Besides the Imphal town the other Meitei dominated areas have similar
problems as that of hills. No schools, no medical facility. No communication
and no connecting roads. Politically they say that they have been struggling
together against the discriminatory practices of the central government
and the virtual seize by the armed forces over their entire state. The
Nagas should not separate themselves from this common struggle.
Would these questions of identities and nationhood be met with such emotional
zest had the youths of both the communities had the employment opportunities,
other avenues and a developed infrastructure. Would there be assertions
of such non-compromising stands if there were no excesses by the security
Women in Manipur have understood such problems. Among the Meities we have
the "Meira Paibis" (the torch bearing women). They hold Mashaals
and roam in the locality to keep a watch on drunkenness and drug-abuse.
They make a human wall in cases where innocent local youths are forcibly
being taken away by the Armed Forces in the name of insurgents. They are
the only one who can dare to warn and scold the people in under-ground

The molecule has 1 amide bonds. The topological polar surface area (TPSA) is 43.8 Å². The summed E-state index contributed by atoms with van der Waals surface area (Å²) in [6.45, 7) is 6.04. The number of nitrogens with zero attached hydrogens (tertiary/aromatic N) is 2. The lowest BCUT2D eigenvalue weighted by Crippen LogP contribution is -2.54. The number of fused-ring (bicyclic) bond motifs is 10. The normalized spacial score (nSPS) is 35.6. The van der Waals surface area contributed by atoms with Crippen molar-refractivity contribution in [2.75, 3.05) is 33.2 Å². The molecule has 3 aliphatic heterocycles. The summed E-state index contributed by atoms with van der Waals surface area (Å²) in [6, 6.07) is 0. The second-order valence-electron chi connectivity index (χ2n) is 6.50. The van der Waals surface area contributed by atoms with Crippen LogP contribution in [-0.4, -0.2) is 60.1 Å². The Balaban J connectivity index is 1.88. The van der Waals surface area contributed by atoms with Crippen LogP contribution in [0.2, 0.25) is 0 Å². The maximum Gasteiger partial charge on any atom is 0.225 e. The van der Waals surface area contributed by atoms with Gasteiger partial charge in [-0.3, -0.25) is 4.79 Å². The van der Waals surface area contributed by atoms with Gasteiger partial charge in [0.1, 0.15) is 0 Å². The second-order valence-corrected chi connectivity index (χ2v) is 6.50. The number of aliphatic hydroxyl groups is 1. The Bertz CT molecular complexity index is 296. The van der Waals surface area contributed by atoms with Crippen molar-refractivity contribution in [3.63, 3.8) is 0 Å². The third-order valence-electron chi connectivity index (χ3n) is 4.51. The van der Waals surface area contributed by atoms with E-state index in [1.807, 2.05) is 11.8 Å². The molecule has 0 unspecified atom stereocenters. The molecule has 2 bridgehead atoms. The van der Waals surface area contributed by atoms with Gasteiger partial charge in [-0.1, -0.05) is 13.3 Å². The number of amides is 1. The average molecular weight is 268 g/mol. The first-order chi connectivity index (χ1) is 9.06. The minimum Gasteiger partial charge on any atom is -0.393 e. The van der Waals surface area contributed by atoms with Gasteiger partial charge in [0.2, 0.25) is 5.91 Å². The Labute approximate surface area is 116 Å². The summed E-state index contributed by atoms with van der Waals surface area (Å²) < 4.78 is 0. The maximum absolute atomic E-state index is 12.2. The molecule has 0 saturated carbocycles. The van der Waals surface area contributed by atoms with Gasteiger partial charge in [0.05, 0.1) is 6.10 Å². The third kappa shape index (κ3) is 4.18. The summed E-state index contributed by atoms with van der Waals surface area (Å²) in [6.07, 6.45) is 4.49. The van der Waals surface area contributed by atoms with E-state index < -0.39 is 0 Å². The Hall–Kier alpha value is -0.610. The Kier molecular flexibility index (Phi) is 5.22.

movement for their accesses. Everybody is cautious of them. They dare
to get lathicharged, to sit for hunger strikes and even go to jail for
a right cause. So are the women's groups in the hills. The Naga Mother's
Association and the Kuki women's association are the guardians of their
respective tribe. They played a pivotal role during Naga-Kuki clashes,
where barbarism got unleashed in its naked proportions in the name of
ethnic cleansing. It was at that moment that NMA and Kuki women went long
stretches in the hills (sometimes walking 3-4 days continuously) to meet
their respective under-ground outfits to tell them to stop killing each
other. Manipuri women's groups are the Watchdogs of their society. They
are the MOTHERS. Like any other mother they can go to any extent to safeguard
the lives and interests of their children - their society. These women
have such tremendous organizational skills, which cannot be compared with
any other group in the world. The mothers rather than any other social
group desire peace. It is their children who are killed in any act of
various ethnic groups. If they join hands in seeing and acting upon the
peace initiative for the whole region, it will definitely leave its impact.
Most of these women are also competent self-employed weavers, traders,
and farmers. They should be brought to the level of policy makers to draft
a development program and a path for the entire region.
The voices of these mothers are heard. If they shed their ethnic loyalties
and come together only as Mothers, not a Naga mother or a Kuki mother
or a Meitei mother peace and development will not be far. Unless there
is peace, Human Rights and Civil Liberties are neither safe nor possible.
We should call the mothers. They should be targeted and focussed by the
social planners and activists who are interested in this region. When
they speak the society will listen. Human Rights activists have to work
towards these objectives as a pre condition of establishing an atmosphere
of "Human Rights for all."